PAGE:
integer solutions to $a^m+nx^2 = y^n$ with various conditions

I consider the following equation with conditions of obtaining solutions

$$a^m+nx^2 = y^n$$

This equation has solution when $a$ is an even prime and $x, y, m$ are positive integers with $(nx, y) = 1$ and $n>1$.

If we fix $a$ as an odd prime and without restriction on $x, y, m$ and $n$ (may be odd or even) with $n > 1$ and $(nx, y) =1$, can we have solutions?
If yes, how to determine such solutions?
If there is empty solution, how to conclude?

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For $n=2$, you have a Pellian equation $y^2-2x^2=a^m$. If $a\equiv\pm1\pmod8$ then $y^2-2x^2=a$ has infinitely many solutions, as does $y^2-2x^2=a^m$ for each $m$. The easiest way to see this is via the ring of integers in the field ${\bf Q}(\sqrt2)$. – Gerry Myerson Sep 28 '12 at 7:30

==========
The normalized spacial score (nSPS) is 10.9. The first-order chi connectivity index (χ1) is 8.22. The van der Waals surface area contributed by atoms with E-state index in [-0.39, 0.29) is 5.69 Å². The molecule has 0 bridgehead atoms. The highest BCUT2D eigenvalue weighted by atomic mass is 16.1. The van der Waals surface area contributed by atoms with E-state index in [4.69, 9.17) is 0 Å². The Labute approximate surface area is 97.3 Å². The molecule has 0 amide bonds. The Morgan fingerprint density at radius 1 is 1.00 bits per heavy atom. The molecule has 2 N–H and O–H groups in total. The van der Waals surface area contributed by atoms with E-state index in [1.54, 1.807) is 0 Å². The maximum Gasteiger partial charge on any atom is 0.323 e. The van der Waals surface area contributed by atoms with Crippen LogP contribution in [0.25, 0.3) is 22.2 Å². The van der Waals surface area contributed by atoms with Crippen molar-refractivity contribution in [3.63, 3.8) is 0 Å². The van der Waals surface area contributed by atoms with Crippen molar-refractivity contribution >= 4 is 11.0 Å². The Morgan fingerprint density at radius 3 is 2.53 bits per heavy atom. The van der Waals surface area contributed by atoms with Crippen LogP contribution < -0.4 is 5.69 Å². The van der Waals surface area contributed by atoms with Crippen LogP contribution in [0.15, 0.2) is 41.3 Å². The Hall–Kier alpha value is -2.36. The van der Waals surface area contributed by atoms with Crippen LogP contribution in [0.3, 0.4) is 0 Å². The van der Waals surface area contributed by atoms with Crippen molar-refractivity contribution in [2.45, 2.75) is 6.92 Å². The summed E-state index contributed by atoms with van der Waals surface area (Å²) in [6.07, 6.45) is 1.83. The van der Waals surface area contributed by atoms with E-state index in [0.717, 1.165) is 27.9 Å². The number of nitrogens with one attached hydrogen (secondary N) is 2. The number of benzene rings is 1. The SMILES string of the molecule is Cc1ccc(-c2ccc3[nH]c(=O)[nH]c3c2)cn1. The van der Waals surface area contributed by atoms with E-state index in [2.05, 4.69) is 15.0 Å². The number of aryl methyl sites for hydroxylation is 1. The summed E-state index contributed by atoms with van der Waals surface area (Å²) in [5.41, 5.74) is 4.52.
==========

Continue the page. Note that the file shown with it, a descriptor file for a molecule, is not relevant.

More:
@Gerry Myerson! if n= 3 and n = 5, what are the solutions? How can we obtain? Thank you for the reduced pellian equation. – VMRFDU Sep 28 '12 at 8:29
How much do you know about elliptic curves? – Gerry Myerson Sep 28 '12 at 9:24
I'm sorry, but explaining elliptic curves takes a lot more than a comment and a graph. Get yourself a book like Silverman's and start reading. But first make sure you know your elementary Number Theory, your Algebraic Geometry, your Commutative Algebra, and your Complex Analysis, as you will need them. – Gerry Myerson Sep 29 '12 at 6:52
For $n=3$, you can rewrite the equation as $X^2=Y^3-27a^m$ (where $X=9x$ and $Y=3y$). This is called a Mordell equation. There is no general way to tell how many integer solutions it has for given $a$ and $m$, or even whether it has any at all. There is an enormous amount of literature about it, which I encourage you to search. – Gerry Myerson Oct 1 '12 at 7:09